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Wednesday, May 31, 2006

How to Write Article in Six Easy Steps: The Editing Process

Once you are satisfied with your revisions, you are ready to edit. At this point, your focus becomes the correct application of the rules of grammar and punctuation. Begin with a clean copy of your last draft. Read through this draft and mark the necessary corrections in grammar, punctuation, and spelling.

The editing process will go more quickly if you have a working knowledge of Proofreaders’ Marks also known as Editor’s Marks. These marks are applied during the editing and proofreading stages of developing an article. They are typically found in writing manuals, or you can look them up on the internet by completing a search using the keywords “proofreaders' marks.” When used well and consistently, the conventions of grammar and punctuation ensure that you are saying what you intend to say, the way you intend to say it. Invest the time and effort in making sure that both are well done in your article. By doing so, you insure the clarity of your article and thus, its accessibility to readers.

As you check your spelling, consider the variability of your word choices. Incorrectly spelled words and using the same words or repetitious phrases saps your credibility; it kills the flow of your writing. Being clear does not absolve you of making your writing readable. Consistency does not equal dull. Writing clear, readable prose is a dance which requires balance.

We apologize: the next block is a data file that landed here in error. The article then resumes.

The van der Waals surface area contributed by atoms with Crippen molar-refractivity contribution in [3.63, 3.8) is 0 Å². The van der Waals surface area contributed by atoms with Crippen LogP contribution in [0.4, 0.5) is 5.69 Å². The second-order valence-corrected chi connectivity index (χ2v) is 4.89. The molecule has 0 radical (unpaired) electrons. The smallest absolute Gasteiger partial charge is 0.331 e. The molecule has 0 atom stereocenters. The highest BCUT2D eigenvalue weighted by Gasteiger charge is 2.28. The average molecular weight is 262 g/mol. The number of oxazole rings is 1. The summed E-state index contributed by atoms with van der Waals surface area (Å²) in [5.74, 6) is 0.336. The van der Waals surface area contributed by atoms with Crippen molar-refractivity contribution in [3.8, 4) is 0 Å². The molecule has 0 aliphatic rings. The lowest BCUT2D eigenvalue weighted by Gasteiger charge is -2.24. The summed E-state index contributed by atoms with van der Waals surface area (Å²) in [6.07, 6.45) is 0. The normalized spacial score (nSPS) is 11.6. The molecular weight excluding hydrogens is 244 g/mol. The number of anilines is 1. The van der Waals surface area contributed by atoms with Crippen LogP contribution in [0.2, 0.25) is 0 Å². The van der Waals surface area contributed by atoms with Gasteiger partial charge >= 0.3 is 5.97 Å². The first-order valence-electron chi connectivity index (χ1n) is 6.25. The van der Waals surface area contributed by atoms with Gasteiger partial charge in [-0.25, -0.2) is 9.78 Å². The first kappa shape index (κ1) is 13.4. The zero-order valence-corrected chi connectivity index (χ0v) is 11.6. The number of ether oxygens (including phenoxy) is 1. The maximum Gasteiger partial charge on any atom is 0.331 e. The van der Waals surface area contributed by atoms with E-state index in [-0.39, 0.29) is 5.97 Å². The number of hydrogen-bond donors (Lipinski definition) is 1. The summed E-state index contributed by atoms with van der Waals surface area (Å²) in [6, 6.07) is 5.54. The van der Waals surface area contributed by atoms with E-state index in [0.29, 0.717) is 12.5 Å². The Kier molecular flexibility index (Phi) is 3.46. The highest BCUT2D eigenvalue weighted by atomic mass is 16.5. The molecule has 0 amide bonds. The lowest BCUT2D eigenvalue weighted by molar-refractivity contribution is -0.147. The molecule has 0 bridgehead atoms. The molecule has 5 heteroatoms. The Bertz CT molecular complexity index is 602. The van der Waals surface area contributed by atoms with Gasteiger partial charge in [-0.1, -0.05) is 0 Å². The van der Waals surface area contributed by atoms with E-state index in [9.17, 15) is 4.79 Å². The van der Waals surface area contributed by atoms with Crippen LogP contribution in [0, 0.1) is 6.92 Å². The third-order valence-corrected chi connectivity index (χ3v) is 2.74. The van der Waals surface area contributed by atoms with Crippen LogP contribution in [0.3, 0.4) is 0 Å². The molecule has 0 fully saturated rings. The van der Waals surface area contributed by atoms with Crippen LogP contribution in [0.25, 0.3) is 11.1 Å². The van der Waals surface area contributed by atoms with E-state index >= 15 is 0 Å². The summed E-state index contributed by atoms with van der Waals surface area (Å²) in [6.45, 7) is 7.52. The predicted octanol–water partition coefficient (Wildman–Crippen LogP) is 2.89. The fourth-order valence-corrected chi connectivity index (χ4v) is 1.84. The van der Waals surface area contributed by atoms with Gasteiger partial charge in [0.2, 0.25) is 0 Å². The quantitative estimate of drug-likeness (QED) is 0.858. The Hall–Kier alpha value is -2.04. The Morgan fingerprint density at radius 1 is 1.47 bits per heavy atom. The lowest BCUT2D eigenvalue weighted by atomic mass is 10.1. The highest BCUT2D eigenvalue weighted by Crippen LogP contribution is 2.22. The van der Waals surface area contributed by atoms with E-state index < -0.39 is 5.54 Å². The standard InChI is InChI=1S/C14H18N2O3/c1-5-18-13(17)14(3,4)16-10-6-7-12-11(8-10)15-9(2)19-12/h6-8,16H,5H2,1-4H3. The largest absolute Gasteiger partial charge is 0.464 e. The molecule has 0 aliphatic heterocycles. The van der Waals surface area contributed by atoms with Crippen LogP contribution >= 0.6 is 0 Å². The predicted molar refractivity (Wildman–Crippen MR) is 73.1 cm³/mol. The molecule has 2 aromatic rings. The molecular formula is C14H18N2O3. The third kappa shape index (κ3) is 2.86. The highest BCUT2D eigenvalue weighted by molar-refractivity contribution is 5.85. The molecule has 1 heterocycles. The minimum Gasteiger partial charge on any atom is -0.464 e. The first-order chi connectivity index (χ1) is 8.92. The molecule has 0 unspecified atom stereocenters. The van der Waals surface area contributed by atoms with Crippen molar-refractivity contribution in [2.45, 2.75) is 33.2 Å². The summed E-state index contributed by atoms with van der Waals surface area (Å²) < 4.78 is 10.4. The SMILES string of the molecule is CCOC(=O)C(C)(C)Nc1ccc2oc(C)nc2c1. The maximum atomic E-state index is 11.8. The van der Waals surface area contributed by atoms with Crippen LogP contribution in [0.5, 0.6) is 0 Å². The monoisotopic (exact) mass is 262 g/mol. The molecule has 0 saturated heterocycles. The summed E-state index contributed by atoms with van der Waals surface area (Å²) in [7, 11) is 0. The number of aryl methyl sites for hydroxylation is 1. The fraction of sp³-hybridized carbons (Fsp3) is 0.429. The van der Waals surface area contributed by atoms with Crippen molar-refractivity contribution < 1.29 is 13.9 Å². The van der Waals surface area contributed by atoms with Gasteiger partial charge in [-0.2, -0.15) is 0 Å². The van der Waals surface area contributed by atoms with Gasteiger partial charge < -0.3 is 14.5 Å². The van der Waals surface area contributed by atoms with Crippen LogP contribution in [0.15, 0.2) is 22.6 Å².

A multitude of reference books and writing guides stand ready to help you make your writing its best. Every writer needs at least one good dictionary, a solid thesaurus, and a writer’s guide which addresses questions of grammar, punctuation, style and tone. Two of the better known writing guides are the classic, Elements of Style by Strunk and White and On Writing Well by William Zinsser. Also, keep a copy of The Associated Press Stylebook and Libel Manual on hand when writing articles.

As you progress through the revision and editing steps of the writing process, strive to trim your writing, so every word which remains performs well and significantly in your piece. As you review your work, check to be certain that all of your details speak to your topic or argument. Delete all superfluous observations and wording. You want your words to flow across the page like a small clipper not lumber along like a weighted ocean liner.

Ask your self these questions as you revise and edit: Are my sentences clear and balanced? Is any information I have chosen to include unnecessary? Does what I have written support my lead?

Next Week: Proofread

Elements of StyleElements of Style

On Writing Well: The Classic Guide to Writing Nonfiction

On Writing Well: The Classic Guide to Writing Nonfiction

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